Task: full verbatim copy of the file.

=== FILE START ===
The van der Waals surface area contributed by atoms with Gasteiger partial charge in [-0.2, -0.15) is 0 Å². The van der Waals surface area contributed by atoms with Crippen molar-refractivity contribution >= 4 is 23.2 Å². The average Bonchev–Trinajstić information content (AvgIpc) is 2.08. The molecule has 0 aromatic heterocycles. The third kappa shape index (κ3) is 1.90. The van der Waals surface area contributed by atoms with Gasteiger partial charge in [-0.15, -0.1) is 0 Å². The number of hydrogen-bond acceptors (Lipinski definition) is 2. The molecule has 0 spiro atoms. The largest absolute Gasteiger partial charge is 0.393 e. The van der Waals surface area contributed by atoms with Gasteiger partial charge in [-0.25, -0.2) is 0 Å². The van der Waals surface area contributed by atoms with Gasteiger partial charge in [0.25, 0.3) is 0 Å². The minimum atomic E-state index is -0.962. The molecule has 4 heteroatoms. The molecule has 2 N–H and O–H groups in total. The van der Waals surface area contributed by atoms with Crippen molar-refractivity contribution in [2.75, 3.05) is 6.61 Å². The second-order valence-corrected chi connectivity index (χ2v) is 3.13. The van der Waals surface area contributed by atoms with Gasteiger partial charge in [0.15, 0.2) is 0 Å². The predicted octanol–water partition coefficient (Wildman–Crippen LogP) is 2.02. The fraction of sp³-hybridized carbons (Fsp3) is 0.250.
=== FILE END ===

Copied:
The van der Waals surface area contributed by atoms with Gasteiger partial charge in [-0.2, -0.15) is 0 Å². The van der Waals surface area contributed by atoms with Crippen molar-refractivity contribution >= 4 is 23.2 Å². The average Bonchev–Trinajstić information content (AvgIpc) is 2.08. The molecule has 0 aromatic heterocycles. The third kappa shape index (κ3) is 1.90. The van der Waals surface area contributed by atoms with Gasteiger partial charge in [-0.15, -0.1) is 0 Å². The number of hydrogen-bond acceptors (Lipinski definition) is 2. The molecule has 0 spiro atoms. The largest absolute Gasteiger partial charge is 0.393 e. The van der Waals surface area contributed by atoms with Gasteiger partial charge in [-0.25, -0.2) is 0 Å². The van der Waals surface area contributed by atoms with Gasteiger partial charge in [0.25, 0.3) is 0 Å². The minimum atomic E-state index is -0.962. The molecule has 4 heteroatoms. The molecule has 2 N–H and O–H groups in total. The van der Waals surface area contributed by atoms with Crippen molar-refractivity contribution in [2.75, 3.05) is 6.61 Å². The second-order valence-corrected chi connectivity index (χ2v) is 3.13. The van der Waals surface area contributed by atoms with Gasteiger partial charge in [0.15, 0.2) is 0 Å². The predicted octanol–water partition coefficient (Wildman–Crippen LogP) is 2.02. The fraction of sp³-hybridized carbons (Fsp3) is 0.250.